In the aftermath of Teen Dating Violence Awareness month, the University Observer looks at one student’s personal experience of domestic abuse

It is a very strange, almost incomprehensible, feature of gender-based violence that we focus on the victim more than the perpetrator. It is unusual to ask a victim of a random assault why they let it happen, and people rarely think murder victims got what was coming to them. However, when it comes to domestic abuse, this is somewhat turned on its head.

It makes it quite difficult to admit you have had an abusive partner. The first question people always want an answer to is why you stayed in the relationship after the abuse began. Or perhaps more accurately, why you were stupid enough to stay.

In every comment about how you’re the most unlikely victim of such abuse, there’s something that implies it may have been partly your fault. People never say you deserve the many punches you took, but they do wonder aloud what it was you might have been doing to provoke such violence, which really isn’t that different.

It’s a question I’ve already asked myself hundreds of times, and I still have no conclusive answers. The truth I force myself to believe now is that even if I was an infuriating monster, no one deserves to be abused, and his behaviour cannot be excused. It has taken a very long time to even accept that much.

At the time I believed I was, in fact, an infuriating monster, and that every kick to the stomach was just his way of dealing with boiling over. I thought that if I could just figure out what I was doing wrong, or change just enough to be who he wanted me to be, that we could return to being happy.

At the start of our relationship, we were extremely happy. He was smart and funny, and incredibly thoughtful. He all but worshipped me. He was gentle and kind, and we became inseparable extremely quickly. After a while, I did feel like a slightly nastier side of his personality crept in, but he made me feel like I was just picking holes in a good thing.

When he wanted access to my emails and other online accounts, he made it seem like an exercise in trust, rather than distrust. When he put me down, he made it seem like a cute in-joke. When he got angry if I hadn’t answered calls or texts quickly enough, he said he was just worried about me.

He’d belittle my opinions and make me feel stupid, but then tell me how pretty I was to make it okay. He didn’t like when I made plans with friends, but said it was because he missed me when I wasn’t there.

While these actions and many like them were efforts to undermine me or control aspects of my life, he always made it feel like I was the one who was being unreasonable. It was overbearing, but in a naïve way. I found it quite sweet. After all, it seemed silly to complain about being loved too much.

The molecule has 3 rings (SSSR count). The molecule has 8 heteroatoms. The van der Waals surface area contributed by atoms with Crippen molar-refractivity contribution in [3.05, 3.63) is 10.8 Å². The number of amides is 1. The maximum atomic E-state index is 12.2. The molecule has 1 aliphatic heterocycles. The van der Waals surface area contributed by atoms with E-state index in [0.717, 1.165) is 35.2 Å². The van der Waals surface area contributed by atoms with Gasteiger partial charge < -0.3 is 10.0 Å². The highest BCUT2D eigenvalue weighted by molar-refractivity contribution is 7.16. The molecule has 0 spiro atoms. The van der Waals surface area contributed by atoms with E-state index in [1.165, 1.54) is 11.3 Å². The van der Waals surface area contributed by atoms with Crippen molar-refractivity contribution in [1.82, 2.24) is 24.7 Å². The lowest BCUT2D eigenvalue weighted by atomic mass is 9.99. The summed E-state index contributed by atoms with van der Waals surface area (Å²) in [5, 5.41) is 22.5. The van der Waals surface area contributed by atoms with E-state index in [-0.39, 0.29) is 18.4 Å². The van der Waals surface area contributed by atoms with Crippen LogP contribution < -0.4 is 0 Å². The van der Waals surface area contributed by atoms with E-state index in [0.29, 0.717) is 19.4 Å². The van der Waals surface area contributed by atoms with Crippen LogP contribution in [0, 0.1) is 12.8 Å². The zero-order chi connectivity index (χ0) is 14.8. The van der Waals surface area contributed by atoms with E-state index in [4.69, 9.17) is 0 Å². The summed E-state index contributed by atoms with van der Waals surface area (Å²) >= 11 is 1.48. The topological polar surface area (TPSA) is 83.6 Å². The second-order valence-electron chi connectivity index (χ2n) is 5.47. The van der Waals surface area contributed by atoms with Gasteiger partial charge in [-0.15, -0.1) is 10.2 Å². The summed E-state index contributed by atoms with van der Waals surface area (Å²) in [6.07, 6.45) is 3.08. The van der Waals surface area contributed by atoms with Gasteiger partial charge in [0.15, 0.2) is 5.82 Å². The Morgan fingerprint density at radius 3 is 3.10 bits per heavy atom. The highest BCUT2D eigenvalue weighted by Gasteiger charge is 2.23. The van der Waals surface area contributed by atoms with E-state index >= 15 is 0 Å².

The first time he hit me, I was leaving his house to attend a close friend’s birthday party. The same friend had recently expressed some concern over how distant I had become from our group, and how possessive John* seemed to be. When he found out, he said she was jealous and suggested I stop seeing her for a while. I hadn’t realised this wasn’t a mere suggestion, but an order, and when I dared to defy him, he lashed out.

It was just a slap, and it stung, but I’ve never seen anyone more apologetic about anything. I forgave him almost instantly; he seemed genuinely upset and shocked at his own actions, and he swore it would never happen again. However, he also convinced me that it was partly my friend’s fault: she wanted to drive a wedge between us, and look how she was succeeding. I didn’t make it to her party.

It continued like that for a long time, less and less sporadically as time went on. It always happened in the same way. He would tell me what I could and couldn’t do, and on occasions when I’d dare assert myself, I would feel the consequences. When he had calmed down, he would apologise profusely and be the most perfect boyfriend you could ask for, for a little while.

Every time, he’d say it was the last time, that he would never hurt me again, and every time, I wanted it to be the truth. However, it usually came with a caveat: that he wouldn’t have to hurt me if I would simply be a better girlfriend. He wouldn’t be so angry if I didn’t make him so.

As time went on though, he was clearly very aware of exactly what he was doing. It wasn’t just stress causing a bad temper. It was something he had thought about enough that he once told me that he rarely attacked my face, as I bruised easily and it would only cause people to ask questions. Instead, he would aim for places which were ordinarily covered up, or that would be easy to hide if I needed to.

He would slam me against walls and pin me there so he could scream at me. He punched me, he kicked me, and he shook me so violently I’d feel nauseous or have horrible headaches for hours afterwards. He bit me, he pulled knives on me, he choked me, he spat at me and he would regularly throw things at me if I wasn’t within arm’s reach when he got angry.

I became somewhat numb to the violence. It never stopped physically hurting, but somewhere along the way it stopped feeling like a betrayal. He beat the defiance out of me, and I began to try and engineer situations when we were together to minimise possible annoyances.

I never succeeded because I was never really the problem. One day he wouldn’t be able to stand the mere sound of my breathing, and the next he would go after me for being too quiet and withdrawn. I could do no right, but I also couldn’t stop trying to find ways to.

I didn’t see it as abuse for a very long time. Despite everything, I believed he really did love me. I felt like I was being strong for the both of us, and that he was just having a tough time. He always seemed on edge, and I felt like I was the only person in the world who could help him.